These middleware get run after the workflow has completed and can be used to perform additional actions for all workflows in your app.

    ๐Ÿ–จ The following example illustrates how you can use a post workflow middleware to print a summary of the workflow to console.

    Note that you use WorkflowMiddlewarePhase.PostWorkflow to specify that it runs after the workflow completes.

    Important: You should call next as part of the workflow middleware to ensure that the next workflow in the chain runs.

    public class PrintWorkflowSummaryMiddleware : IWorkflowMiddleware{ private readonly ILogger\<PrintWorkflowSummaryMiddleware\> \_log; public PrintWorkflowSummaryMiddleware( ILogger\<PrintWorkflowSummaryMiddleware\> log ) { \_log = log; } public WorkflowMiddlewarePhase Phase =\>WorkflowMiddlewarePhase.PostWorkflow; public Task HandleAsync( WorkflowInstance workflow, WorkflowDelegate next ) { if (!workflow.CompleteTime.HasValue) { return next(); } var duration = workflow.CompleteTime.Value - workflow.CreateTime; \_log.LogInformation([email protected]"Workflow {workflow.Description} completed in {duration:g}"); foreach (var step in workflow.ExecutionPointers) { var stepName = step.StepName; var stepDuration = (step.EndTime - step.StartTime) ?? TimeSpan.Zero; \_log.LogInformation($" - Step {stepName} completed in {stepDuration:g}"); } return next(); } }

    ๐Ÿ‘ป Exception Handling in Post Workflow Middleware

    ๐Ÿ‘ป Post workflow middleware exception handling gets treated differently from pre workflow middleware. At the time that the workflow completes, your workflow has ran already so an uncaught exception would be difficult to act on.

    0๏ธโƒฃ By default, if a workflow middleware throws an exception, it will be logged and the workflow will complete as normal. This behavior can be changed, however.

    0๏ธโƒฃ To override the default post workflow error handling for all workflows in your app, just register a new IWorkflowMiddlewareErrorHandler in the dependency injection framework with your custom behavior as follows.

    // CustomMiddlewareErrorHandler.cspublic class CustomHandler : IWorkflowMiddlewareErrorHandler{ public Task HandleAsync(Exception ex) { // Handle your error asynchronously } }// Startup.cspublic void ConfigureServices(IServiceCollection services) { // Other workflow configurationservices.AddWorkflow(); // Should go after .AddWorkflow()services.AddTransient\<IWorkflowMiddlewareErrorHandler, CustomHandler\>(); }

    Registering Middleware

    In order for middleware to take effect, they must be registered with the built-in dependency injection framework using the convenience helpers.

    Note: Middleware will be run in the order that they are registered with middleware that are registered earlier running earlier in the chain and finishing later in the chain. For pre/post workflow middleware, all pre middleware will be run before a workflow starts and all post middleware will be run after a workflow completes.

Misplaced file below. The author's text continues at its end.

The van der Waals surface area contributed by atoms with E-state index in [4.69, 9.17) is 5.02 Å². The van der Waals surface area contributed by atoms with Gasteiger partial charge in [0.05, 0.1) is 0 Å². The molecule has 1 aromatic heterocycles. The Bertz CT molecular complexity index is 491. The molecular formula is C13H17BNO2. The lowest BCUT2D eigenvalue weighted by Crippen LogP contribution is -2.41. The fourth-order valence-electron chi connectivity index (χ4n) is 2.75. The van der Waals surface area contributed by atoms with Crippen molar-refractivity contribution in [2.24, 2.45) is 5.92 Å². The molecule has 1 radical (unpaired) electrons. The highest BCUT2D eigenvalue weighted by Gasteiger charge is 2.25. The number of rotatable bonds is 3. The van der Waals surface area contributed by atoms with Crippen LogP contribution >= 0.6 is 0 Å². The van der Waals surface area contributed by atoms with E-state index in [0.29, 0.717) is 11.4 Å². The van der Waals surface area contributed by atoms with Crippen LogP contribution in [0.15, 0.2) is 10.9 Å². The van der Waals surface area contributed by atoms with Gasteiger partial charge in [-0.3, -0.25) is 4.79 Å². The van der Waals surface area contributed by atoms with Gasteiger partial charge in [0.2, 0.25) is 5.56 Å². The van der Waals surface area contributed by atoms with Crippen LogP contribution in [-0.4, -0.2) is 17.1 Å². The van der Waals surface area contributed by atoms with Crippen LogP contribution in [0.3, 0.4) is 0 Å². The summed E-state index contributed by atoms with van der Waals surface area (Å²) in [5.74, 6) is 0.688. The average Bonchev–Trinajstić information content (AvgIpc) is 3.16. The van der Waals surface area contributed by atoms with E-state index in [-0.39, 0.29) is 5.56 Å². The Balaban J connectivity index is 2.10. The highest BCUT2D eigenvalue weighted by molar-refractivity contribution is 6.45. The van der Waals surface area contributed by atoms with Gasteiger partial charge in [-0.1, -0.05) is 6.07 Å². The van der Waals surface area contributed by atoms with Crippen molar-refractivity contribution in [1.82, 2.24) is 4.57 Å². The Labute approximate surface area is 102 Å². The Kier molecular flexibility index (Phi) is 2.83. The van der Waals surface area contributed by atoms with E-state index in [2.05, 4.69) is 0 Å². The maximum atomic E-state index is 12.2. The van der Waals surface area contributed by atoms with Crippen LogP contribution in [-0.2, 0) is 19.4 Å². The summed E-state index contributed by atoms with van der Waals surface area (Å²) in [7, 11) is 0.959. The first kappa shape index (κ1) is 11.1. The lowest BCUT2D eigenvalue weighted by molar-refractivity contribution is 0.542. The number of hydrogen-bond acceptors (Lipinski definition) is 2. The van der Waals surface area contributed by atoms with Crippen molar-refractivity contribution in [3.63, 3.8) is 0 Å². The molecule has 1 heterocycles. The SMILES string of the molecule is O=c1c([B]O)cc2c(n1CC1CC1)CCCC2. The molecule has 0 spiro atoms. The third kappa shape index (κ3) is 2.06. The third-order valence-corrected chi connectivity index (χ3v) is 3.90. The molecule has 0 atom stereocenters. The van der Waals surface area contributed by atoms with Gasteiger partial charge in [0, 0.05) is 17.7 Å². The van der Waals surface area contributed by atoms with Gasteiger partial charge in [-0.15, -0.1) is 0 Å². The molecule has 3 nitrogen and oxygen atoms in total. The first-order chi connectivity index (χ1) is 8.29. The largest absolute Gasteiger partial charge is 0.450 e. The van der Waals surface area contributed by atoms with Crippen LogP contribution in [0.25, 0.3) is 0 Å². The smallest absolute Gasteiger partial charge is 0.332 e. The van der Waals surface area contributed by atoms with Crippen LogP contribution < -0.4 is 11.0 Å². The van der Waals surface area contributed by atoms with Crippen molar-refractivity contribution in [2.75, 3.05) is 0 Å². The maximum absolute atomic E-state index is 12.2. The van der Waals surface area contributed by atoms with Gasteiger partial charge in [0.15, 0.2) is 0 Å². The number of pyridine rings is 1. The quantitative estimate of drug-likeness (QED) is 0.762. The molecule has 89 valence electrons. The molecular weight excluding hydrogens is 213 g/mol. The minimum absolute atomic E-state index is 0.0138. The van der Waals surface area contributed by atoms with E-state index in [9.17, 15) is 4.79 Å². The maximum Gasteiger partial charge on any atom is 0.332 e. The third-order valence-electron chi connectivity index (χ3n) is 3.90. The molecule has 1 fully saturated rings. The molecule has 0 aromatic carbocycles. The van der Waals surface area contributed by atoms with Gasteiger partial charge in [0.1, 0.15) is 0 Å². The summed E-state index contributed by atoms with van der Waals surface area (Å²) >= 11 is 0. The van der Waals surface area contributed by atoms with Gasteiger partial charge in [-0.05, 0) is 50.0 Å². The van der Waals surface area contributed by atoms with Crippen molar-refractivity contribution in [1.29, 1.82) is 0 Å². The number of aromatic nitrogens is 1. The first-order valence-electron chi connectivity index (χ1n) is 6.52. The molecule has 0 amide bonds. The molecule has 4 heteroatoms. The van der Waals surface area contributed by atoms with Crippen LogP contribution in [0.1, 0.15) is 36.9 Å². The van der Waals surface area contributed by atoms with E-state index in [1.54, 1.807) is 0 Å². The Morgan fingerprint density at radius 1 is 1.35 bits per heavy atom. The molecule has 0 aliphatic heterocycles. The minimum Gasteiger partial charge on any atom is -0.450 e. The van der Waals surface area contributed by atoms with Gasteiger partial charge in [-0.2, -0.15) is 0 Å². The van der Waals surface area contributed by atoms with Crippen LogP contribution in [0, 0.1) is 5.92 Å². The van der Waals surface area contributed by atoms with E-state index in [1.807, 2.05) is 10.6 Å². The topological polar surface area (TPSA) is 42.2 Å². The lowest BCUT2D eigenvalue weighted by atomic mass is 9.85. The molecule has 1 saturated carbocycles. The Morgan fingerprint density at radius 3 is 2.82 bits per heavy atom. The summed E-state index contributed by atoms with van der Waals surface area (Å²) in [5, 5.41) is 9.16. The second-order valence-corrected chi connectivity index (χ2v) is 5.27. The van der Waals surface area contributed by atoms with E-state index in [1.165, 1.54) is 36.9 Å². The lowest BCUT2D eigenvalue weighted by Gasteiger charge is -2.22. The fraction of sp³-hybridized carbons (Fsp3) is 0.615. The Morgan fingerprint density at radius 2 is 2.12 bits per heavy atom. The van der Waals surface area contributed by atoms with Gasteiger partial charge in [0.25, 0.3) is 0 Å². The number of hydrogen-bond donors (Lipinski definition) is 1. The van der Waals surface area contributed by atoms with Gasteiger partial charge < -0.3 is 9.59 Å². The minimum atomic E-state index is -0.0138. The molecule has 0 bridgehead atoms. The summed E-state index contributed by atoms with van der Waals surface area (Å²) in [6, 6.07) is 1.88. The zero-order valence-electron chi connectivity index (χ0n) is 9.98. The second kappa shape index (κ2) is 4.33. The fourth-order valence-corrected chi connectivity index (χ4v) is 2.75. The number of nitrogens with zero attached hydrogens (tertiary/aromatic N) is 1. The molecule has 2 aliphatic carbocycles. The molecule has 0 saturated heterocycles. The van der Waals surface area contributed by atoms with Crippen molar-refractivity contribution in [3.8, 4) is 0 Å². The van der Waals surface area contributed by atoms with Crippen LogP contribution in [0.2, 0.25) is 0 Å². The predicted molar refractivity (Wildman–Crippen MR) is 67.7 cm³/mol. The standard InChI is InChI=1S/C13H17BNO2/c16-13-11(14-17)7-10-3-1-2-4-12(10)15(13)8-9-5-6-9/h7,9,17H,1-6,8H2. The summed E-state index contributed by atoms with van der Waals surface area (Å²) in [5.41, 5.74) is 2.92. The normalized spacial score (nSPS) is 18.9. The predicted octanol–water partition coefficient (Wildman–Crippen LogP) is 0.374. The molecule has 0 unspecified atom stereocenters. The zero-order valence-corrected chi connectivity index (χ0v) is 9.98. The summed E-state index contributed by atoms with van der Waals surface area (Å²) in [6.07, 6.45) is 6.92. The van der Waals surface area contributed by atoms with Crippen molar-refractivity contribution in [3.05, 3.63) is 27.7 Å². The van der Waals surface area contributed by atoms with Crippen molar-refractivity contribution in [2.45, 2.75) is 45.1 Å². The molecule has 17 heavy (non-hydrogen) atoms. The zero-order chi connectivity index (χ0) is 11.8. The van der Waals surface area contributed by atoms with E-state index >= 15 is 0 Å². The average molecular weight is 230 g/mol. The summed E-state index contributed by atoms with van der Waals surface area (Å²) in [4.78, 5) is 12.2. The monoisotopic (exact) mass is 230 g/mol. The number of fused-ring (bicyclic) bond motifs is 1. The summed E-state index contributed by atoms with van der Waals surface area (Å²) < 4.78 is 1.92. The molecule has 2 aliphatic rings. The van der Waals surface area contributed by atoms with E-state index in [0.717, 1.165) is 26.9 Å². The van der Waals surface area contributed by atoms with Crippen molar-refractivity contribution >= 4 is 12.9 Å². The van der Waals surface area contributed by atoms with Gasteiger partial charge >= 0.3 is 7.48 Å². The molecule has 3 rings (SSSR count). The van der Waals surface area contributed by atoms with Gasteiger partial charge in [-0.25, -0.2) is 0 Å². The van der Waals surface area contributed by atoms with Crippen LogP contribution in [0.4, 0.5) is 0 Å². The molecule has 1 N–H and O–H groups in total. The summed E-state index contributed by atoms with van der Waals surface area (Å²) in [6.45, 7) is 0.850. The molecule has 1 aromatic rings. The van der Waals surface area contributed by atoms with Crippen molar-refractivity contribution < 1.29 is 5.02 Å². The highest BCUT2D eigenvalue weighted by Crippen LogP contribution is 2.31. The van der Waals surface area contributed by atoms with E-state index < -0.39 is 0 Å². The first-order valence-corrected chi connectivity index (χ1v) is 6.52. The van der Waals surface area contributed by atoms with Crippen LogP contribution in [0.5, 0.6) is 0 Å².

public class Startup{ public void ConfigureServices(IServiceCollection services) { ... // Add workflow middlewareservices.AddWorkflowMiddleware\<AddDescriptionWorkflowMiddleware\>(); services.AddWorkflowMiddleware\<PrintWorkflowSummaryMiddleware\>(); // Add step middlewareservices.AddWorkflowStepMiddleware\<LogCorrelationStepMiddleware\>(); services.AddWorkflowStepMiddleware\<PollyRetryMiddleware\>(); ... } }

    More Information

    ๐Ÿ‘€ See the Workflow Middleware sample for full examples of workflow middleware in action.

    Many thanks to Danil Flores @dflor003 for this contribution!

  • v3.2 Changes

    August 08, 2020

    Workflow Core 3.2

    • Option to run foreach in non-parallel mode #597
    • StartWith no longer required #598
    • Concurrency issue #608
    • Option to auto-delete complete workflows on redis #613
  • v3.1.0 Changes

    January 05, 2020

    Workflow Core 3.1

    Decision Branching

    You can define multiple independent branches within your workflow and select one based on an expression value.

    ๐Ÿ— For the fluent API, we define our branches with the CreateBranch() method on the workflow builder. We can then select a branch using the Decision step.

    This workflow will select branch1 if the value of data.Value1 is one, and branch2 if it is two.

    var branch1 = builder.CreateBranch() .StartWith\<PrintMessage\>() .Input(step =\> step.Message, data =\> "hi from 1") .Then\<PrintMessage\>() .Input(step =\> step.Message, data =\> "bye from 1");var branch2 = builder.CreateBranch() .StartWith\<PrintMessage\>() .Input(step =\> step.Message, data =\> "hi from 2") .Then\<PrintMessage\>() .Input(step =\> step.Message, data =\> "bye from 2");builder .StartWith\<HelloWorld\>() .Decide(data =\> data.Value1) .Branch("one", branch1) .Branch("two", branch2);

    The JSON representation would look something like this.

    { "Id": "DecisionWorkflow", "Version": 1, "DataType": "MyApp.MyData, MyApp", "Steps": [{ "Id": "decide", "StepType": "WorkflowCore.Primitives.Decide, WorkflowCore", "Inputs": { "Expression": "data.Value1" }, "OutcomeSteps": { "Print1": "\"one\"", "Print2": "\"two\"" } }, { "Id": "Print1", "StepType": "MyApp.PrintMessage, MyApp", "Inputs": { "Message": "\"Hello from 1\"" } }, { "Id": "Print2", "StepType": "MyApp.PrintMessage, MyApp", "Inputs": { "Message": "\"Hello from 2\"" } }] }

    Outcomes for JSON workflows